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To: vegangrrl_15@ [redacted]

From: amyvaughn@ [redacted]

Subject: Delete After Reading!

Draft saved 2017 July 22, 16:01:40

I am writing to you, even though you don't know me, because I know you of all people will understand. I know you'll be able to help me, even if helping means you need to kill me. At least I know you will believe me. Belief has been hard to come by recently.

You might not know me very well, but I know all about you. He told me about you.

I must write this now, to explain things, despite the fact that the future is so uncertain. Hopefully it will all make sense to you, the doom that hangs over my head like a guillotine on a fraying rope. And yet that doom calls to me with a siren's song...

Do I sound melodramatic? That may be so. My life over the past few months has turned from stifling normalcy to a strange and lugubrious dream. Most of the changes are because of him.

My story will start off sometime before he came. I was part of a small group of friends—outcasts, really, who found a common ground.

I met Veronica Resmini in middle school, in art class. I was in seventh grade, and she was in eighth, but we were chosen by our art teacher as talented artists to paint a mural in the art hallway.

Veronica was such a sharp contrast to myself—her face pale white, her hair raven black like her clothes. She often glared at the other students simply to make them uncomfortable.

I was fascinated by her.

A loner by nature, I had never thought to express myself through my clothing. There seemed to be no reason to do so, as it is easier to be alone when one is invisible—sticking out in the crowd is only a beacon for attention, usually of the negative sort. So I usually dressed in worn out jeans and t-shirts bought for me by my father, who spent his time away from his ex-wife and ex-daughter on exotic vacations with his various young and pretty secretaries and assistants. Usually they were too small, as though he still thought I was a four-year-old as I was when he left my mother and me. I wore them anyway. The shirts my mother bought for me were usually some revolting shade of pink with decorative details like glitter and bows. She still thinks of me as four years old, too.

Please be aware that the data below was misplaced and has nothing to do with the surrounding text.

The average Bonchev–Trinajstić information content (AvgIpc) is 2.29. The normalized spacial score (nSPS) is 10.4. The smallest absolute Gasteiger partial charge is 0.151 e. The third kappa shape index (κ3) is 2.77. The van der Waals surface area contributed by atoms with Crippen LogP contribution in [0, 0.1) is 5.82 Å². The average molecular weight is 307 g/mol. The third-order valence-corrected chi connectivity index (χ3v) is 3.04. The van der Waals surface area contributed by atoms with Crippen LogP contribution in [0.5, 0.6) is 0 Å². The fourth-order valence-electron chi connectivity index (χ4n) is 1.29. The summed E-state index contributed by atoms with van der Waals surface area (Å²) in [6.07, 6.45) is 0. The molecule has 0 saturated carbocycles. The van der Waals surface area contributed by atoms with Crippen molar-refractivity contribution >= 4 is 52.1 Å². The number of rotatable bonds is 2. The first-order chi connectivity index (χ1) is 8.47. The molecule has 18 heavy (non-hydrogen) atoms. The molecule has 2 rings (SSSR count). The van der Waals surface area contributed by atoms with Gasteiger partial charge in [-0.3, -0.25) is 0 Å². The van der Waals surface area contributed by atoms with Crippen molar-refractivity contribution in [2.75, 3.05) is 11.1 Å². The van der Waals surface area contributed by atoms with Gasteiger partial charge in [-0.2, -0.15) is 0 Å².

My clothes did not represent my interests, which were as dark as Veronica's. I had recently graduated from reading childish ghost stories to Stephen King and Anne Rice. My most recent book report had compared the vampire in Dracula with more modern incarnations. I liked to listen to goth metal. In my spare time, when I wasn't reading or watching horror movies, I played World of Warcraft. No, the statement "Some Bunny Loves Me in Sunny Florida" stretched across my chest did not accurately reflect my interests.

When the time came for all five of the talented artists elected to paint the mural to decide on the mural's design, our shared interests became clear.

"I think we should paint a rainbow with happy, multicultural children frolicking in a field of flowers at the end," suggested Melissa Barry, a mousy-haired brown-noser.

Veronica made a gagging noise which she politely covered up with a cough. Melissa blushed and stared at her hands. I allowed my mouth to smile ever so slightly.

Bethany Caleb, a blond wannabe, spoke up. "How about a tree, and we could paint different school events in the falling leaves? Or we don't even have to paint the events, we could make them like picture frames and then different photographs can be put in them every year?"

This suggestion was met with cautious approval by both Melissa and the one boy, Evan Shea. Then Veronica spoke up.

"I think we should paint a scene like on an Egyptian tomb. The one I'm specifically thinking of is the Weighing of the Hearts." And she pulled a smudged drawing out of her sketchbook. The sketch showed a man with the head of a jackal posed beside a giant scale with a heart on one side and a feather on the other.

"What does that have to do with the school?" Bethany asked.